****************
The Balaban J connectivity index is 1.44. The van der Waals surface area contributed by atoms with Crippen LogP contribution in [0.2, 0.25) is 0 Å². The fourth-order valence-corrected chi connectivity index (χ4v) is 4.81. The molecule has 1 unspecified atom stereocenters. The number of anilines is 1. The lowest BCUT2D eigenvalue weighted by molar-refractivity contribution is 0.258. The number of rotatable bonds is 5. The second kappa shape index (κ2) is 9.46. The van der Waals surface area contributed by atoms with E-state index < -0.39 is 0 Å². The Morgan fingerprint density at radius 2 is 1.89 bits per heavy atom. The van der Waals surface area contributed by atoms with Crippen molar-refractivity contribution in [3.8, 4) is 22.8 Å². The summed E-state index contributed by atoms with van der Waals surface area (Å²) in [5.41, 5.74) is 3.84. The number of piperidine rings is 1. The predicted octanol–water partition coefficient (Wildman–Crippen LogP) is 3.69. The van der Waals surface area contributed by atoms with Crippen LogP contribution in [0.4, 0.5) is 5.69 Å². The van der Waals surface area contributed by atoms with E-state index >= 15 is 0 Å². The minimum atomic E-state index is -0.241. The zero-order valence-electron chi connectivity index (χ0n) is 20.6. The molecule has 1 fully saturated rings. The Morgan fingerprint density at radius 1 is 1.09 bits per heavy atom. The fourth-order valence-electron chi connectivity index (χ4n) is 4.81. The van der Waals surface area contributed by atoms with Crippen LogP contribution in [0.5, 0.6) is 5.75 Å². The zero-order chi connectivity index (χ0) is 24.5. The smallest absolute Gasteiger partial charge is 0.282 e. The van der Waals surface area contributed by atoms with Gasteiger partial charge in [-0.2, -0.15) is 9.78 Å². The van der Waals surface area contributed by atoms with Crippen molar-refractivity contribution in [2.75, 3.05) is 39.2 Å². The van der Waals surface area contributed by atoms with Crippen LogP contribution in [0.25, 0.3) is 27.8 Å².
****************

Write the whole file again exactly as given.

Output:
The Balaban J connectivity index is 1.44. The van der Waals surface area contributed by atoms with Crippen LogP contribution in [0.2, 0.25) is 0 Å². The fourth-order valence-corrected chi connectivity index (χ4v) is 4.81. The molecule has 1 unspecified atom stereocenters. The number of anilines is 1. The lowest BCUT2D eigenvalue weighted by molar-refractivity contribution is 0.258. The number of rotatable bonds is 5. The second kappa shape index (κ2) is 9.46. The van der Waals surface area contributed by atoms with E-state index < -0.39 is 0 Å². The Morgan fingerprint density at radius 2 is 1.89 bits per heavy atom. The van der Waals surface area contributed by atoms with Crippen molar-refractivity contribution in [3.8, 4) is 22.8 Å². The summed E-state index contributed by atoms with van der Waals surface area (Å²) in [5.41, 5.74) is 3.84. The number of piperidine rings is 1. The predicted octanol–water partition coefficient (Wildman–Crippen LogP) is 3.69. The van der Waals surface area contributed by atoms with Crippen LogP contribution in [0.4, 0.5) is 5.69 Å². The van der Waals surface area contributed by atoms with E-state index >= 15 is 0 Å². The minimum atomic E-state index is -0.241. The zero-order valence-electron chi connectivity index (χ0n) is 20.6. The molecule has 1 fully saturated rings. The Morgan fingerprint density at radius 1 is 1.09 bits per heavy atom. The fourth-order valence-electron chi connectivity index (χ4n) is 4.81. The van der Waals surface area contributed by atoms with Crippen LogP contribution in [0.5, 0.6) is 5.75 Å². The zero-order chi connectivity index (χ0) is 24.5. The smallest absolute Gasteiger partial charge is 0.282 e. The van der Waals surface area contributed by atoms with Gasteiger partial charge in [-0.2, -0.15) is 9.78 Å². The van der Waals surface area contributed by atoms with Crippen molar-refractivity contribution in [2.75, 3.05) is 39.2 Å². The van der Waals surface area contributed by atoms with Crippen LogP contribution in [0.25, 0.3) is 27.8 Å².